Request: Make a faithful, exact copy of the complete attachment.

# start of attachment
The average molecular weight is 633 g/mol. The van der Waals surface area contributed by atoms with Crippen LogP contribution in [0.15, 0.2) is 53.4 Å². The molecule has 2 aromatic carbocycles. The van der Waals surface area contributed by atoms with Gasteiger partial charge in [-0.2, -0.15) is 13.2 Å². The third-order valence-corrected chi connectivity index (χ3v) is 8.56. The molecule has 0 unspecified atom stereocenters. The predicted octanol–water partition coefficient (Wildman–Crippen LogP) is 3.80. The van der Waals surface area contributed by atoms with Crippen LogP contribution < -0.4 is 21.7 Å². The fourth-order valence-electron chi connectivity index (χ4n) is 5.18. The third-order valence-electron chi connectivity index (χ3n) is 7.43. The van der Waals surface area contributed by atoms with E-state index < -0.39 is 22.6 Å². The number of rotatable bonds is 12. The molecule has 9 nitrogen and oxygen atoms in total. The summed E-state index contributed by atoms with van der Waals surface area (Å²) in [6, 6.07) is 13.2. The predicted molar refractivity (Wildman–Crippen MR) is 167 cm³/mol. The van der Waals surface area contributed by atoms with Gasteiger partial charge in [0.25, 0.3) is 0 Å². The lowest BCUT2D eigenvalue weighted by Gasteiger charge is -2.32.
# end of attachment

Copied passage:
The average molecular weight is 633 g/mol. The van der Waals surface area contributed by atoms with Crippen LogP contribution in [0.15, 0.2) is 53.4 Å². The molecule has 2 aromatic carbocycles. The van der Waals surface area contributed by atoms with Gasteiger partial charge in [-0.2, -0.15) is 13.2 Å². The third-order valence-corrected chi connectivity index (χ3v) is 8.56. The molecule has 0 unspecified atom stereocenters. The predicted octanol–water partition coefficient (Wildman–Crippen LogP) is 3.80. The van der Waals surface area contributed by atoms with Crippen LogP contribution < -0.4 is 21.7 Å². The fourth-order valence-electron chi connectivity index (χ4n) is 5.18. The third-order valence-electron chi connectivity index (χ3n) is 7.43. The van der Waals surface area contributed by atoms with E-state index < -0.39 is 22.6 Å². The number of rotatable bonds is 12. The molecule has 9 nitrogen and oxygen atoms in total. The summed E-state index contributed by atoms with van der Waals surface area (Å²) in [6, 6.07) is 13.2. The predicted molar refractivity (Wildman–Crippen MR) is 167 cm³/mol. The van der Waals surface area contributed by atoms with Gasteiger partial charge in [0.25, 0.3) is 0 Å². The lowest BCUT2D eigenvalue weighted by Gasteiger charge is -2.32.